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Re: st: xt: unit-specific trends

From   "William Gould, StataCorp LP" <>
Subject   Re: st: xt: unit-specific trends
Date   Thu, 19 Apr 2012 13:36:59 -0500

Laszlo <> wrote, 

> I used "if `touse'" because that is the official way to make a program
> byable ( If there is any case
> where the -if- condition need not be checked for the entire dataset, a
> -by: - run is that, isn't it? 

Laszlo is wrong in assuming that the data are necessarily sorted, and
thus -if `touse' is the official way to program this case.

The problem for -by- is that it is turning control over to a
user-written program, and it is not uncommon for user-written programs
to re-sort the data and then not put them back into the original
order.  So -by- was written to accomondate that.

If you as a programmer know that the the data will still be sorted
you can convert the -if `touse'- into an -in- range by coding,

        tempvar x
        quietly gen long `x' = `touse'*_n
        quietly sum `x', meanonly 
        local first = r(min)
        local last  = r(max)
        drop `x'

In the rest of your code you can then code -in `first'/`last'- instead 
of -if `touse'-.

There may be a quicker way to convert an -if `touse' into an -in- range.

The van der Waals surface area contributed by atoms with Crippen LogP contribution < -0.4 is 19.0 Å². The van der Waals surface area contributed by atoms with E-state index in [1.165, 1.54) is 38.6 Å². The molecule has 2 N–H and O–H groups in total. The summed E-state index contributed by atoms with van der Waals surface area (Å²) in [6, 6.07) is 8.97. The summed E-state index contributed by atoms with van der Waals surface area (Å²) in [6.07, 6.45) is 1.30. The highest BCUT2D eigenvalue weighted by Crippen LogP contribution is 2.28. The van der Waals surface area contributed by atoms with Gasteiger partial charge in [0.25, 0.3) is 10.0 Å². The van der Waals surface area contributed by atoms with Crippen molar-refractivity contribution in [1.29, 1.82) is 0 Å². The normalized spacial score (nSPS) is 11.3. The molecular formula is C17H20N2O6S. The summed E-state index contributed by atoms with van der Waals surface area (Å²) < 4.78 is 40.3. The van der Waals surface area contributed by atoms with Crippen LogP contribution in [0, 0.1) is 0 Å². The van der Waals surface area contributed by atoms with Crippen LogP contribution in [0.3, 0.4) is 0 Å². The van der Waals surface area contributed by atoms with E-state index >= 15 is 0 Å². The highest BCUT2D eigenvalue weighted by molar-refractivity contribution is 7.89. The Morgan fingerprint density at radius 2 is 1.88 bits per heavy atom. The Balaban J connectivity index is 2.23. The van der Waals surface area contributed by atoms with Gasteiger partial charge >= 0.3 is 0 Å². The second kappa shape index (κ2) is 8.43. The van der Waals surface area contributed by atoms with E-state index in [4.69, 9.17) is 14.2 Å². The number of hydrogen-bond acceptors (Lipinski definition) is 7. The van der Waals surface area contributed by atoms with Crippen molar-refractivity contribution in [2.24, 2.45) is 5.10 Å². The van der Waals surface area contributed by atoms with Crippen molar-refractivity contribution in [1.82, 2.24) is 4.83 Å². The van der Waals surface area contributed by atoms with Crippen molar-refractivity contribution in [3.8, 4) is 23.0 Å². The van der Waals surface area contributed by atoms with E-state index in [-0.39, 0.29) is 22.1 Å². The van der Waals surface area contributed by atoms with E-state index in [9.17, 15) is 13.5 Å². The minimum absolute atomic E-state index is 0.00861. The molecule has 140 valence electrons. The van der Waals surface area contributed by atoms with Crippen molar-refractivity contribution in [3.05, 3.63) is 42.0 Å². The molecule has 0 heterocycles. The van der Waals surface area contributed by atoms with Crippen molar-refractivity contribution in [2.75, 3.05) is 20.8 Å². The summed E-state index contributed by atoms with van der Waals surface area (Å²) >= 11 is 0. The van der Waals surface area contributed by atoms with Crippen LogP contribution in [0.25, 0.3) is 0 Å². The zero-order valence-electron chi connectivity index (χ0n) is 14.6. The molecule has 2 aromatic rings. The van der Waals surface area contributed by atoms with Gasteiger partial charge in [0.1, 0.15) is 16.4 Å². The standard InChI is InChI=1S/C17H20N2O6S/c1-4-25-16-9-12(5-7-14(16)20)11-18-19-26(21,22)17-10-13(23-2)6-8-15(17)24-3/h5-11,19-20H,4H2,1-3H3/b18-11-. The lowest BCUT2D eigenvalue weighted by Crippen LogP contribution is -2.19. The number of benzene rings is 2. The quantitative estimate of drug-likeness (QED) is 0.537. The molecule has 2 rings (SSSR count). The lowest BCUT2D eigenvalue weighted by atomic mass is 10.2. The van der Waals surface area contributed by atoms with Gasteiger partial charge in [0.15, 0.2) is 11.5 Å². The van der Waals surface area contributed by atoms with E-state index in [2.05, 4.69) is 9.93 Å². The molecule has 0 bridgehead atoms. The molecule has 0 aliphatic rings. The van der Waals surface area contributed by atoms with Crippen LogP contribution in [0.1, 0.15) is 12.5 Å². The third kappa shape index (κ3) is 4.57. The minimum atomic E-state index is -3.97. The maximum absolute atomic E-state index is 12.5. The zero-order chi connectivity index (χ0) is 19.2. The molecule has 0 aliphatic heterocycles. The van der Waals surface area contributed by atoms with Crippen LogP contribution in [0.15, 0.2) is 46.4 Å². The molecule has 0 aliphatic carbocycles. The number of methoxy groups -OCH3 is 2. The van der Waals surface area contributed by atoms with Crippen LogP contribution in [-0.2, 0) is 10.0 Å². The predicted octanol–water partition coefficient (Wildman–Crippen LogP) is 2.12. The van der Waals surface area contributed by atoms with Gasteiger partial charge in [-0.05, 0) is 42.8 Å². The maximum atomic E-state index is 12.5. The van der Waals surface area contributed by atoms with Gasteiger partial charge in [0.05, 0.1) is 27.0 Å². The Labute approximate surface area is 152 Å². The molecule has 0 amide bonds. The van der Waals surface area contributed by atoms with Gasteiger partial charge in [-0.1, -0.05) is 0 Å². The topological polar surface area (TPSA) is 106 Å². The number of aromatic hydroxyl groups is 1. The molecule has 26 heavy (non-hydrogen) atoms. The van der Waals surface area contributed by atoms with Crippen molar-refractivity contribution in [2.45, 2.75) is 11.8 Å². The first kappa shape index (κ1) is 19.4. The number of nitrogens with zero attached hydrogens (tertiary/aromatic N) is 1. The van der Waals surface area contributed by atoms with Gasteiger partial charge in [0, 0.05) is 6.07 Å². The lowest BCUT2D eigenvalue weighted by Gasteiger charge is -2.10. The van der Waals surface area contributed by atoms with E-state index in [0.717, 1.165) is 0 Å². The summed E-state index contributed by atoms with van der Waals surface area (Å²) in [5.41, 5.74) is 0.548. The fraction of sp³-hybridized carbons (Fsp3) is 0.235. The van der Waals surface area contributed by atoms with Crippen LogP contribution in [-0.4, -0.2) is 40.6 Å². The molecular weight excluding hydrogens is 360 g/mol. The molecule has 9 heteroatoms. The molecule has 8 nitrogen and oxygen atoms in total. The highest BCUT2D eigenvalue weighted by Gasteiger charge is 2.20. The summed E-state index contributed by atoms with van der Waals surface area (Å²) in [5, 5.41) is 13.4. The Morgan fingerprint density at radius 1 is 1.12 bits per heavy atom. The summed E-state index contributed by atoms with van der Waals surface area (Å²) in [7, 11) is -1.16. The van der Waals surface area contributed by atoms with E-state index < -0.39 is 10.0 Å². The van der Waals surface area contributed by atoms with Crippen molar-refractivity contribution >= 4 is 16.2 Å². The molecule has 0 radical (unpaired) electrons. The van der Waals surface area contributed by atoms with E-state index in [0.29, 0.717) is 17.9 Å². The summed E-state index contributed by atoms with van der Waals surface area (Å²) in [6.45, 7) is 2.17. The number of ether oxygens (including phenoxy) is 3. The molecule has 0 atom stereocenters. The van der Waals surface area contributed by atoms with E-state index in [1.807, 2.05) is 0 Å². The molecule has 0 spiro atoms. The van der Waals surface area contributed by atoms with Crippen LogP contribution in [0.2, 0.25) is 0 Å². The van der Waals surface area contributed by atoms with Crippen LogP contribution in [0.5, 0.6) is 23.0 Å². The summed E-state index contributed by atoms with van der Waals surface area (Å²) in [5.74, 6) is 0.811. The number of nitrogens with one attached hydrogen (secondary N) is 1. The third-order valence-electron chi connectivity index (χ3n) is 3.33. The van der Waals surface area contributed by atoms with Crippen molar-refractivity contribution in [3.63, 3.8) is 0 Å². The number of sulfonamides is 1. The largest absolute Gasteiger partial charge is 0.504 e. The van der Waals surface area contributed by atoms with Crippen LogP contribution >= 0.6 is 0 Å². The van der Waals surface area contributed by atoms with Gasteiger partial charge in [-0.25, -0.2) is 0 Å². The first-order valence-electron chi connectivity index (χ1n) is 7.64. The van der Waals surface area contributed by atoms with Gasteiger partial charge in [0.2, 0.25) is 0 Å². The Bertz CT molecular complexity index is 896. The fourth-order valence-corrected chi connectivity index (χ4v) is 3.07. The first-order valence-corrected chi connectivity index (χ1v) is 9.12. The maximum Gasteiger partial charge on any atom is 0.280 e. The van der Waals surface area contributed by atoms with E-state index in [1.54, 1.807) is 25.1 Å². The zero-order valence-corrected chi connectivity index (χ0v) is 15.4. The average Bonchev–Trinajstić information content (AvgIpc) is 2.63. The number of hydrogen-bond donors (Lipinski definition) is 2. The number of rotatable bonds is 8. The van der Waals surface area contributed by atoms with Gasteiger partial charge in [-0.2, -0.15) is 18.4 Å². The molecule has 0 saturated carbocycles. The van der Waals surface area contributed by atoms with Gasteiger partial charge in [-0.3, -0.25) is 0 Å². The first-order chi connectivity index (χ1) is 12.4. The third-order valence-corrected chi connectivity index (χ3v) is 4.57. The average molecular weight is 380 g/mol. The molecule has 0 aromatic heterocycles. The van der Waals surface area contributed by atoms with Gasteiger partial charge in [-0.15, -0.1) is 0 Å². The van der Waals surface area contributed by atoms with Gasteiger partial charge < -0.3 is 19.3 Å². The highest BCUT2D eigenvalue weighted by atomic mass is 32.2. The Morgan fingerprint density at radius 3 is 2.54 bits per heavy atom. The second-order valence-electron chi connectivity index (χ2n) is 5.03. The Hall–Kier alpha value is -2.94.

This is just the first way that occurred to me.  

I would still be hesitant to use -in- range instead of -if `touse'-
because I would need to be certain that every command I used in my
ado-file did not change the sort order.

Here's demonstration that of a by-able program that re-sorts the data 
and yet still produces the expected results because it is coded using 
-if `touse'-:

        . program tryit, byable(recall)
          1.         di "hi"
          2.         syntax
          3.         marksample touse
          4.         list rep78 if `touse'
          5.         sort mpg
          6. end

        . sysuse auto, clear 
        (1978 Automobile Data)

        . sort rep78 

        . by rep78: tryit

        -> rep78 = 1

             | rep78 |
          1. |     1 |
          2. |     1 |

        -> rep78 = 2

             | rep78 |
          3. |     2 |
         14. |     2 |
         15. |     2 |
         22. |     2 |
         24. |     2 |
         45. |     2 |
         52. |     2 |
         53. |     2 |

        <remaining output omitted>

        . _

When -tryit- was called the first time to process rep78==1, the data
were in order, and we see that, as expected, the observations for
which rep78 is 1 are at the top of the dataset, namely in observations
1 and 2.  Now look at the -tryit- code.  -tryit-, just before exiting,
re-sorts the data!

So, the second time -tryit- is called, when -tryit- is called to
process the rep78 = 2 data, the observations will not be in order.
And we can see that iun the listing.  The listing was produced by
coding -list rep78 if `touse'- and, just as one would hope, all the
observations for which `touse' contains 1 are rep78==2 observations.
This time, however, the data are no longer in order.  The observations
for which `touse' is 1 are observations 3, 14, 15, 22, 24, 45, 52, and
53.  It didn't matter, however, because we coded -if `touse'-.

-by- plust -tryit- still produced correct results. 

Our thinking when we coded by and made the recommendation of using 
-if `touse'- was that sometimes it is better to produce correct
results than to produce incorrect results more quickly.

-- Bill
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